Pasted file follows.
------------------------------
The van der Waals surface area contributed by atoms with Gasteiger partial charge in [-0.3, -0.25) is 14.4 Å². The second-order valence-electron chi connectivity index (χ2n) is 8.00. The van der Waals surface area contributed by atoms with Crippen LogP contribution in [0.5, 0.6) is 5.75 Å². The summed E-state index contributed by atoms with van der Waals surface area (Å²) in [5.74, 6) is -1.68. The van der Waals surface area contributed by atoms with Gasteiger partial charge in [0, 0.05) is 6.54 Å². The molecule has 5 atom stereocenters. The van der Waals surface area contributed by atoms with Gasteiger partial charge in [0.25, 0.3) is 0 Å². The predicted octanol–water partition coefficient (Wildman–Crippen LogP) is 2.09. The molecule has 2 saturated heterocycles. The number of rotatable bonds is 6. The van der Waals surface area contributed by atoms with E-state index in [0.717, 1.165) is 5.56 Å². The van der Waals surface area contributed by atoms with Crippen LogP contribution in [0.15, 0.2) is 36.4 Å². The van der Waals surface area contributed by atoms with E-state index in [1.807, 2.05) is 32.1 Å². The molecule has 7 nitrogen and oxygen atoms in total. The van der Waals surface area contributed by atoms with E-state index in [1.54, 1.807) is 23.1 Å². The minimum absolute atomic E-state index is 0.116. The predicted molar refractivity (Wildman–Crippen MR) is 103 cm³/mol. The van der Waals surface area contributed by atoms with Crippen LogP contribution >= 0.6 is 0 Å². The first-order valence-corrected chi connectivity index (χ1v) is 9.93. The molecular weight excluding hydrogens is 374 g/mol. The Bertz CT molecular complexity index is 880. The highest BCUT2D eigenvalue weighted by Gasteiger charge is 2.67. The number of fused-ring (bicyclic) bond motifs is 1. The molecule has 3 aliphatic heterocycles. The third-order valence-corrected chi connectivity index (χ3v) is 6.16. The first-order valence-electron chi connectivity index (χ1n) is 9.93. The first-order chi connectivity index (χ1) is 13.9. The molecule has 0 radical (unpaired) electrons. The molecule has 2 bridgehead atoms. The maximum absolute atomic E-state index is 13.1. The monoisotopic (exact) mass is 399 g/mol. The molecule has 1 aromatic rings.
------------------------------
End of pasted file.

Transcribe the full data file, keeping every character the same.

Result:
The van der Waals surface area contributed by atoms with Gasteiger partial charge in [-0.3, -0.25) is 14.4 Å². The second-order valence-electron chi connectivity index (χ2n) is 8.00. The van der Waals surface area contributed by atoms with Crippen LogP contribution in [0.5, 0.6) is 5.75 Å². The summed E-state index contributed by atoms with van der Waals surface area (Å²) in [5.74, 6) is -1.68. The van der Waals surface area contributed by atoms with Gasteiger partial charge in [0, 0.05) is 6.54 Å². The molecule has 5 atom stereocenters. The van der Waals surface area contributed by atoms with Gasteiger partial charge in [0.25, 0.3) is 0 Å². The predicted octanol–water partition coefficient (Wildman–Crippen LogP) is 2.09. The molecule has 2 saturated heterocycles. The number of rotatable bonds is 6. The van der Waals surface area contributed by atoms with E-state index in [0.717, 1.165) is 5.56 Å². The van der Waals surface area contributed by atoms with Crippen LogP contribution in [0.15, 0.2) is 36.4 Å². The van der Waals surface area contributed by atoms with E-state index in [1.807, 2.05) is 32.1 Å². The molecule has 7 nitrogen and oxygen atoms in total. The van der Waals surface area contributed by atoms with E-state index in [1.54, 1.807) is 23.1 Å². The minimum absolute atomic E-state index is 0.116. The predicted molar refractivity (Wildman–Crippen MR) is 103 cm³/mol. The van der Waals surface area contributed by atoms with Crippen LogP contribution >= 0.6 is 0 Å². The first-order valence-corrected chi connectivity index (χ1v) is 9.93. The molecular weight excluding hydrogens is 374 g/mol. The Bertz CT molecular complexity index is 880. The highest BCUT2D eigenvalue weighted by Gasteiger charge is 2.67. The number of fused-ring (bicyclic) bond motifs is 1. The molecule has 3 aliphatic heterocycles. The third-order valence-corrected chi connectivity index (χ3v) is 6.16. The first-order valence-electron chi connectivity index (χ1n) is 9.93. The first-order chi connectivity index (χ1) is 13.9. The molecule has 0 radical (unpaired) electrons. The molecule has 2 bridgehead atoms. The maximum absolute atomic E-state index is 13.1. The monoisotopic (exact) mass is 399 g/mol. The molecule has 1 aromatic rings.